Brian Stelter and the Pathology of Objectivity
Posted on September 25, 2011
Last night, the New York Times’ Brian Stelter tweeted about the Occupy Wall Street protests, which have been ongoing for over a week now, but seemed to reach a tipping point yesterday. Stelter wrote, “2 hours ago Union Sq was the scene of an ugly battle btwn
#OccupyWallSt protesters & police,” followed by a link to a YouTube video entitled “Occupy Wall Street Police Abuse.” The video depicts officers shoving and arresting protesters, as well as using some kind of makeshift orange net to corral them into a pen.
I was struck by the term Stelter used to described the altercations: “battle”. As I understand it, if a “battle” is taking place, that means at least two aggressors are “battling” one another. Which would seem to be an odd characterization of yesterday’s events. I wasn’t there, but all the first-hand reports, news stories, video, and eyewitness testimonies suggest that the NYPD was quite clearly responsible for escalating tension, at least in certain instances — such as when several female protesters were indiscriminately maced in the face.
So I had a question for Stelter — what evidence indicated to him that a “battle” had taken place yesterday, or in other words, what evidence indicated that protesters had “battled” police? Again, the term “battle” implies the participation of at least two parties, but there is no reason (as yet) to believe that protesters attacked police. Here’s what Stelter said in response: “I used the word “battle” in an attempt not to judge either side.”
Let’s think about this. “In an attempt not to judge either side,” Stelter characterized both sides as “battlers.” How is that not a judgment in and of itself? There is clear evidence that police attacked protesters, but no evidence that protesters attacked police, yet Stelter casts both in exactly the same light because he presumably feels that upholding a sacred standard of impartiality is his prime journalistic duty. Even with video evidence available, Stelter shies away from accurately conveying what transpired, because it’s of paramount importance to remain “impartial,” no matter what, always.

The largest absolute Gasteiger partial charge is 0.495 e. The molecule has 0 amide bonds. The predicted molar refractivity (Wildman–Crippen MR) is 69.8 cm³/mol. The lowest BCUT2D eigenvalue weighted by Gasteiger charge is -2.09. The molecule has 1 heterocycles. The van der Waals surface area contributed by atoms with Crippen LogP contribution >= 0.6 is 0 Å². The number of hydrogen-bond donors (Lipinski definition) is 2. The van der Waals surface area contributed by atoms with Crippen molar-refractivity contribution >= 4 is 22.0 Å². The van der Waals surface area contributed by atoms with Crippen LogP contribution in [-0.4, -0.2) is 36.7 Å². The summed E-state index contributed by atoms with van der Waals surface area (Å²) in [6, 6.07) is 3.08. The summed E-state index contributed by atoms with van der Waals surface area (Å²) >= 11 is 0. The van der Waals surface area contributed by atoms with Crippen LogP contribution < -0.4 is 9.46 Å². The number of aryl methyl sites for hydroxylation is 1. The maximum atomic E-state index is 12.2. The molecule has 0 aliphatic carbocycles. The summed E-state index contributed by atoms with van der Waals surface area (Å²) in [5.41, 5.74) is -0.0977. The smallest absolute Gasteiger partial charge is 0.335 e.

This is a perfect manifestation of the pathology of objectivity. Stelter evidently was not interested in accurately portraying the facts. Rather, he obscured them.
For all its faults, I generally like the NYT, and if Stelter just admitted that his tweet mischaracterized yesterday’s events, I’d consider it a forgivable offense. But this morning, Stelter denied that he was even reporting in the first place: “…please don’t misstate what happened,” he said. “I tweeted a video link; I didn’t ‘report.’ I haven’t been at the protests to report.”
Ah, so being physically present at the protests is a requirement for carrying out reporting, but not for relaying and characterizing information related to the protests. Because the latter is exactly what Stelter did last night. Maybe Stelter should have gone down to Union Square before surmising that protesters were “battling” police, because he likely would have observed otherwise.
Further, Stelter implicitly claims that relaying and characterizing information via Twitter somehow doesn’t constitute “reporting,” which is odd, because Stelter is widely known for heralding Twitter as a reporting medium. That argument holds no water whatsoever.
In fairness, this is just another symptom of the “objectivity” malady that so many mainstream journalists, including Stelter, still blissfully affirm. I don’t blame Stelter himself so much as the mindset he’s been inculcated with. But perhaps he should reexamine his reporting philosophy, because when Gawker proves able to relay factual information more accurately than the New York Times, there might be a problem.